Even after Hua Tuo's execution, Cao Cao's pain did not go away. Cao Cao cursed "Hua Tuo could have healed me. That rascal didn’t so that he could enhance his own importance on me. Even if I hadn’t killed him, he wouldn’t have healed me and rid me of this source of pain." Soon afterwards, Cao Cao's favorite son Cao Chong fell ill and died. Cao Cao in anguished cried out "I regret putting Hua Tuo to death. In doing so I have condemned my son to death!".

Hua Tuo's exact date of death was not specified in Records of Three Kingdoms, but since Cao Chong died in 208 AD, Hua Tuo could not have lived past that year.

In later times, a set of 34 paravertebral acupuncture points was named the "Hua Tuo Jiaji" (華佗夹脊) in his honor. Hua is considered a shenyi (神醫 "divine doctor") and is worshipped as a medicinal god or immortal in Daoist temples. "Hua Tuo zaishi" (華佗再世 "Hua Tuo reincarnated") is a term of respect for a highly skilled doctor.

Fictional accounts

In the historical novel Romance of the Three Kingdoms, Hua Tuo supposedly healed the Shu Han general, Guan Yu, who had been struck with a poisoned arrow during his Battle of Fancheng. Hua Tuo offered to anesthetize Guan Yu, but he simply laughed that he was not afraid of pain. Hua Tuo used a knife to cut the flesh from Guan Yu's arm and scrape the poison from the bone, and the sounds chilled all those who heard them. During this excruciating treatment, Guan Yu continued to play the board game Go with Ma Liang, without flinching from pain. When later asked by Ma Liang, Guan Yu said that he feigned being unhurt to keep the morale of the army high. After Hua Tuo's successful operation, Guan Yu allegedly rewarded him with a sumptuous banquet, and offered a present of 100 ounces of gold, but he refused, saying that a doctor's duty was curing patients, not making profits. Despite the historical fact that Hua Tuo died in 208, a decade before Guan Yu fought the 219 Battle of Fancheng, this storied operation is a popular artistic theme.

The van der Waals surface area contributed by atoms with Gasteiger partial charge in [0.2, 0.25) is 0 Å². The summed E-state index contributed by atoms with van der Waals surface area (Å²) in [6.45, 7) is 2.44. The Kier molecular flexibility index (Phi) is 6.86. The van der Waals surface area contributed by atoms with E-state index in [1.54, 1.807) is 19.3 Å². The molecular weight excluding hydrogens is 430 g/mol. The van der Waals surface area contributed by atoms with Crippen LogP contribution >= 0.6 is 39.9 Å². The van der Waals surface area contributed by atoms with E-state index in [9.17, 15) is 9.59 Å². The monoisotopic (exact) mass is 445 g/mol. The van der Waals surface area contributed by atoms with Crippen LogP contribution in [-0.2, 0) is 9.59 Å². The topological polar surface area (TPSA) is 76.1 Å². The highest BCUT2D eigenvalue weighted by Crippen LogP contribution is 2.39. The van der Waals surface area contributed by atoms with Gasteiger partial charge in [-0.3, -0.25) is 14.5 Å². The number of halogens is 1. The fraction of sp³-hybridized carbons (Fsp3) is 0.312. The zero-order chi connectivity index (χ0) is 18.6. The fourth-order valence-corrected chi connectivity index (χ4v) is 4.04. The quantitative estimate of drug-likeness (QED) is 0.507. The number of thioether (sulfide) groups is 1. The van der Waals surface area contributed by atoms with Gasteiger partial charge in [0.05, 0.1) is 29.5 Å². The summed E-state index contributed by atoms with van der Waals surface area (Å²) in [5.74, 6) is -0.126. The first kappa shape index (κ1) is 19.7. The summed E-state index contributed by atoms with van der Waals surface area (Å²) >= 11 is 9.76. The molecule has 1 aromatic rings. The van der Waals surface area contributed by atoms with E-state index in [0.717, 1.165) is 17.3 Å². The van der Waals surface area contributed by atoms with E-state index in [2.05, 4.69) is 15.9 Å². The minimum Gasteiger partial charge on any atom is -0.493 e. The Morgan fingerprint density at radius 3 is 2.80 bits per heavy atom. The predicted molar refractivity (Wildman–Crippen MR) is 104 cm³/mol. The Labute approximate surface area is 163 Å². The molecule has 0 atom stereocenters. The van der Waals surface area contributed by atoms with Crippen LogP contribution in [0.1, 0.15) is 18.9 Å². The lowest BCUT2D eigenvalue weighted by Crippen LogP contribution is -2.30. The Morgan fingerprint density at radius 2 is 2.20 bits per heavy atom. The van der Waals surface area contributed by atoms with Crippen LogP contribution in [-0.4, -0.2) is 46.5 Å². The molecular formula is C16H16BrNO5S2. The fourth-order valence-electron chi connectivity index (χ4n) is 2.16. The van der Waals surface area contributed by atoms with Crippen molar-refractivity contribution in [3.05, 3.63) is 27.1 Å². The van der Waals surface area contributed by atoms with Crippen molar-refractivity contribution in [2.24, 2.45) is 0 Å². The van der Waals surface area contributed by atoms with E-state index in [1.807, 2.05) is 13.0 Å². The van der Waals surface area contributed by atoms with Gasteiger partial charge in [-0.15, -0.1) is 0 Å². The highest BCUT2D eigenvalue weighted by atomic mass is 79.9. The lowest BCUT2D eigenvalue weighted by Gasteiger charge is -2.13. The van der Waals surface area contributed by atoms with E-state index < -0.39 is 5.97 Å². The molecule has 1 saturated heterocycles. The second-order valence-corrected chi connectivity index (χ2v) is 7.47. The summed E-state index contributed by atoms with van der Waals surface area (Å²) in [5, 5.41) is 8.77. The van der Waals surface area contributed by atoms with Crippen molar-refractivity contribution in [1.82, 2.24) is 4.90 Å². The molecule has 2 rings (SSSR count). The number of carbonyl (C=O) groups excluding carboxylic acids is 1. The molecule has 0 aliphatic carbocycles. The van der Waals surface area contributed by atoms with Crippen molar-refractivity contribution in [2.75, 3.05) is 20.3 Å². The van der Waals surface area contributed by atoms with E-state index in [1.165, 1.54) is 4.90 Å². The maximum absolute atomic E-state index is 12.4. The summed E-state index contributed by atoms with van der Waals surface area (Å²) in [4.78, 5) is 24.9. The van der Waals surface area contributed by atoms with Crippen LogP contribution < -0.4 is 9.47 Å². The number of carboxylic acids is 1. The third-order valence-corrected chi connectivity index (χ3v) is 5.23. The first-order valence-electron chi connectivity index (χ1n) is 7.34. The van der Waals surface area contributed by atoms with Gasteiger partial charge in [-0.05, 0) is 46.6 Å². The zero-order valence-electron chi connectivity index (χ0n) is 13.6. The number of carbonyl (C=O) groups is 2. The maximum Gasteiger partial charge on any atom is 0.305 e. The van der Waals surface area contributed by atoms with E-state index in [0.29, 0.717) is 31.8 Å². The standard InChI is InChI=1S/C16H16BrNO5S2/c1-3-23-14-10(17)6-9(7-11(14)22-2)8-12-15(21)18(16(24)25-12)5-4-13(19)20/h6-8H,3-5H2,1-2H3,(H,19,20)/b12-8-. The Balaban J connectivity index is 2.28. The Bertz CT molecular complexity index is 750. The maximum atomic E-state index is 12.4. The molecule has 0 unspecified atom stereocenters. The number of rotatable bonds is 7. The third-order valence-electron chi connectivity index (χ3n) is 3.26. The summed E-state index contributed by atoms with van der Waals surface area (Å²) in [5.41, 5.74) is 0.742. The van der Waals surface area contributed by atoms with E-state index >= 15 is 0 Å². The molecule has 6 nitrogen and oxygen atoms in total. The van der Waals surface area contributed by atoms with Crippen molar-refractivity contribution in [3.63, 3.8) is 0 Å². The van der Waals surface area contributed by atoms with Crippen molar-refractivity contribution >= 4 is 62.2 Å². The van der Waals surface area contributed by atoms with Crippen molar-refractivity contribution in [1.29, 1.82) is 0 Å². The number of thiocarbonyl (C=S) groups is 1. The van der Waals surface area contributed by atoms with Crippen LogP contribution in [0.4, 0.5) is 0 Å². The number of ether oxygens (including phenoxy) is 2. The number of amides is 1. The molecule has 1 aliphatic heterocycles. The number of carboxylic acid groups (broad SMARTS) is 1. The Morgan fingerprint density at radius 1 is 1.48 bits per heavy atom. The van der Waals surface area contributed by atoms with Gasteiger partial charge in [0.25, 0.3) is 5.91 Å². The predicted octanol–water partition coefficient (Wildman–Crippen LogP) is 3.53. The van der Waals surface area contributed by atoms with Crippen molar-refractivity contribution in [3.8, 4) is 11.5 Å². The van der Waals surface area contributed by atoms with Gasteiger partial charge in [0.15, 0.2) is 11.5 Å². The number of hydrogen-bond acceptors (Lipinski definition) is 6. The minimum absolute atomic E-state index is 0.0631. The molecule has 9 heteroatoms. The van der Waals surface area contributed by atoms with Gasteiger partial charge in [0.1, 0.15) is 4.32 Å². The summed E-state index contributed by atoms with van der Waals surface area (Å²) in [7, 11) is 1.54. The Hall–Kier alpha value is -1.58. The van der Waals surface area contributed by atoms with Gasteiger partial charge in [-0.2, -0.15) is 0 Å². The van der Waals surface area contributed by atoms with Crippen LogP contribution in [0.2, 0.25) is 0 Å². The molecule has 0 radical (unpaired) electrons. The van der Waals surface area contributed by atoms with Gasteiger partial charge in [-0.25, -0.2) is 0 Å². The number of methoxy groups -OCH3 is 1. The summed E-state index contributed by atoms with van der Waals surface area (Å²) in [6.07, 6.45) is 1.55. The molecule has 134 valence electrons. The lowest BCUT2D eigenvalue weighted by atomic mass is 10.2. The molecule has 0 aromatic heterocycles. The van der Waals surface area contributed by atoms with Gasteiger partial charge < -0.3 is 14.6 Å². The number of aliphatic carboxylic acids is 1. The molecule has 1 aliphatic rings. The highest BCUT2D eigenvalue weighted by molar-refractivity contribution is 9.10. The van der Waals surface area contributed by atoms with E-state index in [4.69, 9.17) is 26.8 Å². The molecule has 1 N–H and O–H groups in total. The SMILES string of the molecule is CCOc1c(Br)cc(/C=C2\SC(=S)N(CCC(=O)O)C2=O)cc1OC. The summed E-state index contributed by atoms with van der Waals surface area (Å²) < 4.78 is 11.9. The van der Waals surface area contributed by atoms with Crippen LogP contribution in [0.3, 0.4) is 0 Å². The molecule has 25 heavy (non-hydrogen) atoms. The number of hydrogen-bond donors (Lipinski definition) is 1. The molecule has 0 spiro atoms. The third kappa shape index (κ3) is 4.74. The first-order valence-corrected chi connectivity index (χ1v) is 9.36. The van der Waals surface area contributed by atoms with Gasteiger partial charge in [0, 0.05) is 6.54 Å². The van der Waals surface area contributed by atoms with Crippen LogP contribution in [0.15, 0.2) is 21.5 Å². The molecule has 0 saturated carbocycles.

Hua Tuo was later called upon to cure a chronic excruciating pain in Cao Cao's head, which turned out to be a brain tumor. Hua Tuo told Cao Cao that in order to remove the tumor, it would be necessary to open up his skull. However, Cao Cao suspected the doctor intended murder, and ordered that Hua Tuo be jailed and executed. This was because Ji Ben, a former royal surgeon, had participated in Dong Cheng's assassination plot on Cao Cao (this assassination attempt by Ji Ben however did historically happen).

Legend has it that Hua Tuo gave his Qing Nang Shu, which recorded techniques for treating patients, to a prison official before his execution. However, this official, or in some versions of the story his wife, burned the book to avoid being implicated. In another version of the story, Cao Cao ordered all of the written medical works of Hua Tuo be burned. Either way, many of Hua Tuo's medical methods were lost forever.

See also

References

  • Fan, K.W. 2004. "On Hua Tuo's Position in the History of Chinese Medicine," The American Journal of Chinese Medicine, 32.2:313-320.
  • Veith, Ilza. 1966. Huang Ti Nei Ching Su Wen; The Yellow Emperor's Classic of Internal Medicine. University of California Press.